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Obsolete by Design

Stemming the tide of too much

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Obsolete by Design

Look around your home, and chances are, you're surrounded by a lot of stuff. How much of that stuff do you want to get rid of because it's old, outdated, or all of a sudden uncool?

Look around your home, and chances are, you’re surrounded by a lot of stuff. How much of that stuff do you want to get rid of because it’s old, outdated, or all of a sudden uncool?

But come on: how much of that stuff do you really have to replace? Do you genuinely need a new computer screen, DVD player, cellphone, couch, or carpet, or have you become a pawn in a manufacturer’s game?

Planned obsolescence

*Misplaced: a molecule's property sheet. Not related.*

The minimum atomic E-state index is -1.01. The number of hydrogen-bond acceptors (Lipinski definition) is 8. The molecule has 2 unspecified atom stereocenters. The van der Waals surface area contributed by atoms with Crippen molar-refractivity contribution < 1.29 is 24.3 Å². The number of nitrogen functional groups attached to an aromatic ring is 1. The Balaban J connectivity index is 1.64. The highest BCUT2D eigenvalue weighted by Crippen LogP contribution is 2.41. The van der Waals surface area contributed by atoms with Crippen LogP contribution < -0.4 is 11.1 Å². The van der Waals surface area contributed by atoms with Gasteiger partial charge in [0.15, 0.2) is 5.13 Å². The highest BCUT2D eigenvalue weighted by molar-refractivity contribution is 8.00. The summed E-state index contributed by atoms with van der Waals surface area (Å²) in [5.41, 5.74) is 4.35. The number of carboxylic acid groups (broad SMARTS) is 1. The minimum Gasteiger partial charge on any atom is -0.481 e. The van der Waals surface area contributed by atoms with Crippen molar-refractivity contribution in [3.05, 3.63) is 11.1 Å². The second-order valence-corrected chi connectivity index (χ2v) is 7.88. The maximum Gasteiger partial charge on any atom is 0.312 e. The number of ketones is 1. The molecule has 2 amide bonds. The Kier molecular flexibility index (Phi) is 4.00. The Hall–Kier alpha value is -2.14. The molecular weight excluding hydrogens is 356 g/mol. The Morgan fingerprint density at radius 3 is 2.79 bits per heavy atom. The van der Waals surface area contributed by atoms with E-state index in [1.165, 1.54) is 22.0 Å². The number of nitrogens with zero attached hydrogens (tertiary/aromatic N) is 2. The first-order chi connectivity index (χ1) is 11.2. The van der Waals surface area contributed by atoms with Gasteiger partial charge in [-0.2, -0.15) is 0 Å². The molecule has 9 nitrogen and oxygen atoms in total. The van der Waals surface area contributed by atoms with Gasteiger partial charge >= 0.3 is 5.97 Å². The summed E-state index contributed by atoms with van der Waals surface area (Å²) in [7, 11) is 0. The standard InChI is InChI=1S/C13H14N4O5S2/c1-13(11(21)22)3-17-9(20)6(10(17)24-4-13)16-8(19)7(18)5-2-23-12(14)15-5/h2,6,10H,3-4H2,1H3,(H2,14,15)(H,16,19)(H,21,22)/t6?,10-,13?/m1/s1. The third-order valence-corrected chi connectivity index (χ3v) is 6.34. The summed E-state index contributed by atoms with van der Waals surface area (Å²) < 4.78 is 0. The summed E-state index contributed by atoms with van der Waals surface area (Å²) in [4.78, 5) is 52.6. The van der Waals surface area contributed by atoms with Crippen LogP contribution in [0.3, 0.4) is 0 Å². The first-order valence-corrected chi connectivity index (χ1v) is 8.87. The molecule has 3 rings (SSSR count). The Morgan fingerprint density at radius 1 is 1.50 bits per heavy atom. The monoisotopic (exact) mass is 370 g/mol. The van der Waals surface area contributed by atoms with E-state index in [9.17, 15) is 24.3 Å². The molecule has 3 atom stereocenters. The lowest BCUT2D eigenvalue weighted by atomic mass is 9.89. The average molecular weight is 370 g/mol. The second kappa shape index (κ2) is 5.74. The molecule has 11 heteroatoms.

The name of the game is planned obsolescence. The term describes the deliberate process by which manufacturers make products that become useless, out of date, or out of fashion within a specific (usually short) time frame. Consumers then toss the old model and buy a new one, boosting profits as well as landfills.

“The Industrial Revolution enabled us to produce too many things for us to consume,” explains Giles Slade, the Richmond, BC, author of the book Made to Break: Technology and Obsolescence in America(Harvard University Press, 2006).

“So manufacturers and marketers had to find ways for us to consume them. That’s where branding, packaging, disposable items, and planned obsolescence come in. Basically, we’re nose deep in garbage, and we’re running out of resources to make things with.